Poor Charlie Brown. He can't fly a kite, and he always loses in baseball. Having his faults projected onto a screen by Lucy doesn't help him much either. Against the sage advice and taunting of the girls in his class, he volunteers for the class spelling bee...and wins! Next, it's the school spelling bee. Once again, a winner! Good grief! Now the pressure is on as he is off to New York City for the televised national spelling bee. With Snoopy and Linus present for moral support, can Charlie Brown spell his way to a national championship?Written by
The main story line of this movie, involving Charlie Brown's participation in a spelling bee, was taken from a sequence that originally appeared in the comic strip. In that story, however, Charlie Brown lost in the first round of the competition, misspelling the word "maze" M-A-Y-S. He later loses his temper at the teacher and is sent to the principal's office; as he waits in the hall, he reflects that the reason he misspelled the word was that when he heard the word "maze," the first thing he thought of was the surname of famed baseball player Willie Mays. This last half of the story had been used in You're in Love, Charlie Brown (1967), when Charlie Brown inadvertently yelled at the teacher for "missing the stupid bus" (after he overslept). See more »
Linus and Snoopy are entering the theater where the Spelling Bee is held from the interior of the building. When Linus tells the usher he's a friend of one of the contestants, they are shown going inside from the exterior. See more »
Lucy Van Pelt:
Aren't the clouds beautiful? They look like big balls of cotton. I could just lie here all day and watch them drift by. If you use your imagination, you can see lots of things in the cloud's formations. What do you think you see, Linus?
Linus Van Pelt:
Well, those clouds up there look to me look like the map of the British Honduras on the Caribbean.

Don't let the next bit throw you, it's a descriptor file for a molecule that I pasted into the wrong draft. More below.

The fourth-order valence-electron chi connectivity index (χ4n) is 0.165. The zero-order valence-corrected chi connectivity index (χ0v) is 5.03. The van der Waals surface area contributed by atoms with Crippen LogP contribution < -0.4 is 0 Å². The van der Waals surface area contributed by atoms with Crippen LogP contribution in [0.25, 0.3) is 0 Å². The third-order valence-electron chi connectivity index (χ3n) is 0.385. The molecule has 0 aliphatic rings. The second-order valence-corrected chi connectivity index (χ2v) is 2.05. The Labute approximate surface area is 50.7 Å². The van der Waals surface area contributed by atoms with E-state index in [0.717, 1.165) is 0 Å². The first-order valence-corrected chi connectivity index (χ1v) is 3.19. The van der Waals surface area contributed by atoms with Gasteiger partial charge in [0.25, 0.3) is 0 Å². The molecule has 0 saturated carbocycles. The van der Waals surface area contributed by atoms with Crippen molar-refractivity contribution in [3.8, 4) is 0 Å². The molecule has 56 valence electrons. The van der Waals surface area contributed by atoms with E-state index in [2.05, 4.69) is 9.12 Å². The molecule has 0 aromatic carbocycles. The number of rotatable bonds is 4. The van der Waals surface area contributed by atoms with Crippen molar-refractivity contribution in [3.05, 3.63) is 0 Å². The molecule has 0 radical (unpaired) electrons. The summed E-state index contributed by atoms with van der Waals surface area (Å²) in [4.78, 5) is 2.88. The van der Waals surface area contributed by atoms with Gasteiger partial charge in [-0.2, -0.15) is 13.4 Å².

Linus Van Pelt:
That cloud up there looks a little like the profile of Thomas Eakins, the famous painter and sculptor. And that group of clouds over there....
[...] See more »
The movie's title, "A Boy Named Charlie Brown," is shown in separate words, shot-by-shot ("A" "Boy" "Named" "Charlie Brown" in colorful text), against a black background. Charlie Brown himself appears in the next shot, with his clothes' colors inverted (with the black background), and they fade to their normal color once the background changes to yellow. See more »
On May 26, 1979 CBS aired a 60-minute version. See more »
Charming characters, unique animation, and a great lesson...
1st watched 10/30/2004 - 7 out of 10(Dir-Bill Melendez): Charming characters, unique animation, and a great lesson. Excellent slow-paced introduction to each character in this Peanuts cartoon with all the trademark character traits being brought out one at a time. Some very psychedelic-type animation matches the era(the late 60's) during a musical piece by Schroeder as well as a well-done rendition of the national anthem initiating the baseball season for the Peanuts gang. The only down-points are some of the songs, especially a small ditty called "Failure Face" sung by the girls to Charlie. The story follows the down-in-his-luck hero Charlie and his attempts to do something as a winner by entering a spelling bee contest for his school. The lesson here, which you have to wait till the end to see, is that as long as you keep trying there will be little victories in life and that you can't change others but you can do the best for you and that's whats important. Schulz doesn't try to color-coat life, he shows that it is as it is which is another appealing trait. Aside from these deep meanings embedded, this is also a very funny and light-hearted film(with many great moments from Snoopy, of course, for comic relief) that I consider a classic since these characters very rarely made it to the big screen and this effort is done very well.
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